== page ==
18 Songs, 1 Hour 3 Minutes


Ratings and Reviews

4.8 out of 5
33 Ratings
33 Ratings

I miss artists like this

Rarely do I hear Lobo on the radio anymore. Sad. Oldies radio only seems to focus on songs that were in the top 10, and only a small portion of that. I miss top 40 style radio that played more than just one style of music. 20 years of rock oldies and 20 years of classic rock and they are still wearing out the same 12 bands and the same 50 songs.



Me and You and a Dog Named Boo do I need to say more? The music takes you back instantly to a time when life was simple and care free. Now it's so fast how do we even think or enjoy life anymore. Lobo, Momma & The Papas and all the other great hippy bands.


I forgot about Lobo . . .

Wow, nice find. Great selection of songs!

About Lobo

Best remembered for soft-rock perennials like "Me and You and a Dog Named Boo" and "I'd Love You to Want Me," Lobo was the alias of singer/songwriter Roland Kent LaVoie, born July 31, 1943 in Tallahassee, FL. At 17 he joined the Rumors, whose ranks also included future luminaries like country-rock pioneer Gram Parsons, country-pop cut-up Jim Stafford, and noted drummer Jon Corneal. From there LaVoie attended the University of South Florida, joining the Sugar Beats and making his recorded debut on their 1964 single "What Am I Doing Here?" Although the group proved short-lived, it inaugurated a lengthy collaboration between LaVoie and bandmate Phil Gernhard, who would later produce all of Lobo's hits; together they also helmed the Jim Stafford favorites "Spiders & Snakes" and "Wildwood Weed." Stints in the Little-Known Uglies and Me & the Other Guys followed before LaVoie issued his debut solo single, "Happy Days in New York City," in 1969. Two years later, he recorded "Me and You and a Dog Named Boo"; sensing the song's hit potential -- but also wary of succumbing to one-hit-wonder novelty status -- he adopted the Lobo moniker, and after the single cracked the Top Five in the spring of 1971, many assumed the record was the product of a group and not a solo act. The album Introducing Lobo also yielded the minor hits "I'm the Only One" and "California Kid."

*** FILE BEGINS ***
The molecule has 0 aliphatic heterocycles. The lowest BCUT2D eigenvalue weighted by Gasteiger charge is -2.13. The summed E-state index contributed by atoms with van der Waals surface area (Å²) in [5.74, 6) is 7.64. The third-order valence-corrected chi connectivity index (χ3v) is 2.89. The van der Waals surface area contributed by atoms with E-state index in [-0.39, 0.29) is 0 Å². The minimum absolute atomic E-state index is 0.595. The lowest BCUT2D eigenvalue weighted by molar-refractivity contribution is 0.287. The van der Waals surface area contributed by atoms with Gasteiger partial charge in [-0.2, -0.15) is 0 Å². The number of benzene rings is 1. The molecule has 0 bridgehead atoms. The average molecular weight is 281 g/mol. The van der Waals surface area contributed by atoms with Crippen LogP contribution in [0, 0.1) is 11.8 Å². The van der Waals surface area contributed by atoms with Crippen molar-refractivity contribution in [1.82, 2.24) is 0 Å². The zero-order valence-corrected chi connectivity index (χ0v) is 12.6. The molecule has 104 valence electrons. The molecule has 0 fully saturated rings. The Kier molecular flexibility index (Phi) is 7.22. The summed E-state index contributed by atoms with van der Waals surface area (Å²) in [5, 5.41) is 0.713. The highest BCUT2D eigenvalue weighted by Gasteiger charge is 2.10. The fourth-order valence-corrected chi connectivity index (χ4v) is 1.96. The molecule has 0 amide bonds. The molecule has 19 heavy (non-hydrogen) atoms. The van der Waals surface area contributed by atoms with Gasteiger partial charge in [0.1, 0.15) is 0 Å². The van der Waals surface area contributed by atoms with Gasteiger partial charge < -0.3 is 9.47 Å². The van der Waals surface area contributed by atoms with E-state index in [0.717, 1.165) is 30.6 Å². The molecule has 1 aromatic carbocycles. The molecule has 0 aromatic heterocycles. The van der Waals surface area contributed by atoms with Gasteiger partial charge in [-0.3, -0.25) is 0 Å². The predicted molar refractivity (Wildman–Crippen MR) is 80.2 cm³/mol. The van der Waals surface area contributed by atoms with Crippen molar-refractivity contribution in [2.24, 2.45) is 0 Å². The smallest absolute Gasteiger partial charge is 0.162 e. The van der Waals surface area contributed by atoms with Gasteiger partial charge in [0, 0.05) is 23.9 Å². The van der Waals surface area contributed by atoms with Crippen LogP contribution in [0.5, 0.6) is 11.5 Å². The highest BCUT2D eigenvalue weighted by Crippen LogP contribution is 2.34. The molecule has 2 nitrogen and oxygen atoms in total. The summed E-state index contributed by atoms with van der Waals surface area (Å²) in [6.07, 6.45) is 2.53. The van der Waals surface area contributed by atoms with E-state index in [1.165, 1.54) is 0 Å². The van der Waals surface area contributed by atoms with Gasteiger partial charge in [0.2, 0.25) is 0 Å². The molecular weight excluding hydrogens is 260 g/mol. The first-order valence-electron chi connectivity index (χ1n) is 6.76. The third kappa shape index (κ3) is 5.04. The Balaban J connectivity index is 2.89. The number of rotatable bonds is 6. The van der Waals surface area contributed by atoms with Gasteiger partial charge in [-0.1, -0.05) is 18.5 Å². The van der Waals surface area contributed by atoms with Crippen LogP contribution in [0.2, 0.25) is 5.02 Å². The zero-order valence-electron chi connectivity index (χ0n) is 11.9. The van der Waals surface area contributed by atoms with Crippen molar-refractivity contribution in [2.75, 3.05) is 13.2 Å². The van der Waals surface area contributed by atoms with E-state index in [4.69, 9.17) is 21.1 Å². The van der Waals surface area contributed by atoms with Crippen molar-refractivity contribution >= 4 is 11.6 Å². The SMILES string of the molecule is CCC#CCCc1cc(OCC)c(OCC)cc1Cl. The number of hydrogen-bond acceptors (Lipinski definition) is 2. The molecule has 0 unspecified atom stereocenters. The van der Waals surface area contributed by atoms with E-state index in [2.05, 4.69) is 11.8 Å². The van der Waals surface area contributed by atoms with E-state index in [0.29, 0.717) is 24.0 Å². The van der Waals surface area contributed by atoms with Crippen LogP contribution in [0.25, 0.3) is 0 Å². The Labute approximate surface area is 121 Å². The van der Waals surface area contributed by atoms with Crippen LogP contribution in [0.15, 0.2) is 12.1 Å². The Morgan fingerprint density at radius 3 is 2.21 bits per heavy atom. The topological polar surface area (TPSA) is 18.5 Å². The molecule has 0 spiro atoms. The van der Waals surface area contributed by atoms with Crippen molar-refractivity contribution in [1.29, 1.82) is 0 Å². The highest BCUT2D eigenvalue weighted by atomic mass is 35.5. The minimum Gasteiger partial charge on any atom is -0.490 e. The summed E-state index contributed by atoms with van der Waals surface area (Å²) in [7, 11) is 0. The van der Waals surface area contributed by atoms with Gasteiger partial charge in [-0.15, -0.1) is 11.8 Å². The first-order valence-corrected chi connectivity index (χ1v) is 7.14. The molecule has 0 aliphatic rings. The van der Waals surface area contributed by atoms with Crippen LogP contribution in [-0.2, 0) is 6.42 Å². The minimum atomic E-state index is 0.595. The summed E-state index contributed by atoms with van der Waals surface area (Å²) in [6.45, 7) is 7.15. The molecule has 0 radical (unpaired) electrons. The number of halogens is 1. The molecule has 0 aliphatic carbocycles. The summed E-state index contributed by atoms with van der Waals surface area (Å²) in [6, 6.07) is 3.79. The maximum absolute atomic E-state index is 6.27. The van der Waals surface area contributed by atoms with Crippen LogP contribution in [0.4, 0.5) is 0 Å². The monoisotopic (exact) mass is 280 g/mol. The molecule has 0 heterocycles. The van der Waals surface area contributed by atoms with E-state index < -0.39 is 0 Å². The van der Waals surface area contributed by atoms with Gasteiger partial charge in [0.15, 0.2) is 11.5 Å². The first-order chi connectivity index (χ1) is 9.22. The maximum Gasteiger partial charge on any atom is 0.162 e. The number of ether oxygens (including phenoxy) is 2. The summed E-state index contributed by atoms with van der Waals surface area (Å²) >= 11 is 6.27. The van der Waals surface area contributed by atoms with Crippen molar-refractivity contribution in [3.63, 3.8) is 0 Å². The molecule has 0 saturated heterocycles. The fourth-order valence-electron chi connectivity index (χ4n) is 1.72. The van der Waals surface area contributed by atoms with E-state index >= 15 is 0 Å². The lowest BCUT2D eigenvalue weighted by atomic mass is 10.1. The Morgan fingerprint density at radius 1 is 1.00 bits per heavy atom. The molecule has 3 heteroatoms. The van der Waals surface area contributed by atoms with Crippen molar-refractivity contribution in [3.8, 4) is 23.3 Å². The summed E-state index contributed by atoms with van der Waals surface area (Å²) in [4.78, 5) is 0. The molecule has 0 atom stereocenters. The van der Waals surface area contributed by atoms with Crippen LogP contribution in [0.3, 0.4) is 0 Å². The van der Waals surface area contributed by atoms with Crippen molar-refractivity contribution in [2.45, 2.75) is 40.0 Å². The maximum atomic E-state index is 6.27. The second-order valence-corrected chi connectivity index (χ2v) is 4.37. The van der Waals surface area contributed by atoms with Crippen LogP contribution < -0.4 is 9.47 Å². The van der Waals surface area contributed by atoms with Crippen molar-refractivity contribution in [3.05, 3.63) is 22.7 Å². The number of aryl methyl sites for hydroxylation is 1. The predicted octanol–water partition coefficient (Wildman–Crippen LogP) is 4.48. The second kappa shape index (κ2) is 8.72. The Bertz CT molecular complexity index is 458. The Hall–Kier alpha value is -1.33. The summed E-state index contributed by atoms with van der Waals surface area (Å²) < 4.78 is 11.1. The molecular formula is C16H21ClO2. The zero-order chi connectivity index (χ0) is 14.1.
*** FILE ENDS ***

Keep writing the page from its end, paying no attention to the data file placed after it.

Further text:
Whatever his original intentions, LaVoie maintained the Lobo alias for the follow-up, 1972's Of a Simple Man, and the gambit worked; the album scored his biggest chart hit, "I'd Love You to Want Me," as well as another Top Ten smash, "Don't Expect Me to Be Your Friend." With 1973's Calumet, Lobo earned three more Top 40 hits: "It Sure Took a Long, Long Time," "How Can I Tell Her," and "Standing at the End of the Line." However, outside of "Don't Tell Me Goodnight" from the 1975 LP A Cowboy Afraid of Horses, LaVoie's commercial momentum dissipated as the decade continued, and after notching a number 23 hit in 1979 with "Where Were You When I Was Falling in Love," his chart run was over. After a short stay at Elektra, in 1981 he formed his own label, Lobo Records (later rechristened Evergreen), releasing a series of little-noticed singles before retiring from performing in 1985. Lobo returned to duty in 1989 with the Taiwanese release Am I Going Crazy; his popularity in the Far East is still strong. In 1995 he signed to the Singapore-based Pony Canyon imprint for a number of new LPs, including Asian Moon, Sometimes, and You Must Remember This. ~ Jason Ankeny

Tallahassee, FL
July 31, 1943




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